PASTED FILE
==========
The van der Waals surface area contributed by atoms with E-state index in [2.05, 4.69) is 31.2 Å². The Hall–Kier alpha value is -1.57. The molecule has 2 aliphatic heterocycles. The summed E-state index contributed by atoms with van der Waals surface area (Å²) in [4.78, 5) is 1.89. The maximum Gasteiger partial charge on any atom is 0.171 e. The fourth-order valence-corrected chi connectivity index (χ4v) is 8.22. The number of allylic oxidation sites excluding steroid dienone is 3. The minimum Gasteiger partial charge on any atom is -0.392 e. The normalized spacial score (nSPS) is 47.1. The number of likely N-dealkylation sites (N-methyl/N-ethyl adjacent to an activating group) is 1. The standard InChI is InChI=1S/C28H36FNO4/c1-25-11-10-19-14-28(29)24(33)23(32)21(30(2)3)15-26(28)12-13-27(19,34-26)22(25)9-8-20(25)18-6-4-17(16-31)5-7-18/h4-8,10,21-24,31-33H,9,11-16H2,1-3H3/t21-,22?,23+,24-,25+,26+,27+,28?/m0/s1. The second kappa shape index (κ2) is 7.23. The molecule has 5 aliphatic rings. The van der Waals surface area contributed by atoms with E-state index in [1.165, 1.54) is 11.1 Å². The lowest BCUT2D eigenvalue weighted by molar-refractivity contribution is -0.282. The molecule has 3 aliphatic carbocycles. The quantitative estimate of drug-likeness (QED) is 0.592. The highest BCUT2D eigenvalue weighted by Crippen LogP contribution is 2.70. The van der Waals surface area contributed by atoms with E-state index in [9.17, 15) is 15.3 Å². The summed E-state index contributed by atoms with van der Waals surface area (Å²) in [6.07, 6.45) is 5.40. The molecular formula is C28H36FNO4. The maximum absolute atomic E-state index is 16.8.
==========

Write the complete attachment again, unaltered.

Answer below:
The van der Waals surface area contributed by atoms with E-state index in [2.05, 4.69) is 31.2 Å². The Hall–Kier alpha value is -1.57. The molecule has 2 aliphatic heterocycles. The summed E-state index contributed by atoms with van der Waals surface area (Å²) in [4.78, 5) is 1.89. The maximum Gasteiger partial charge on any atom is 0.171 e. The fourth-order valence-corrected chi connectivity index (χ4v) is 8.22. The number of allylic oxidation sites excluding steroid dienone is 3. The minimum Gasteiger partial charge on any atom is -0.392 e. The normalized spacial score (nSPS) is 47.1. The number of likely N-dealkylation sites (N-methyl/N-ethyl adjacent to an activating group) is 1. The standard InChI is InChI=1S/C28H36FNO4/c1-25-11-10-19-14-28(29)24(33)23(32)21(30(2)3)15-26(28)12-13-27(19,34-26)22(25)9-8-20(25)18-6-4-17(16-31)5-7-18/h4-8,10,21-24,31-33H,9,11-16H2,1-3H3/t21-,22?,23+,24-,25+,26+,27+,28?/m0/s1. The second kappa shape index (κ2) is 7.23. The molecule has 5 aliphatic rings. The van der Waals surface area contributed by atoms with E-state index in [1.165, 1.54) is 11.1 Å². The lowest BCUT2D eigenvalue weighted by molar-refractivity contribution is -0.282. The molecule has 3 aliphatic carbocycles. The quantitative estimate of drug-likeness (QED) is 0.592. The highest BCUT2D eigenvalue weighted by Crippen LogP contribution is 2.70. The van der Waals surface area contributed by atoms with E-state index in [9.17, 15) is 15.3 Å². The summed E-state index contributed by atoms with van der Waals surface area (Å²) in [6.07, 6.45) is 5.40. The molecular formula is C28H36FNO4. The maximum absolute atomic E-state index is 16.8.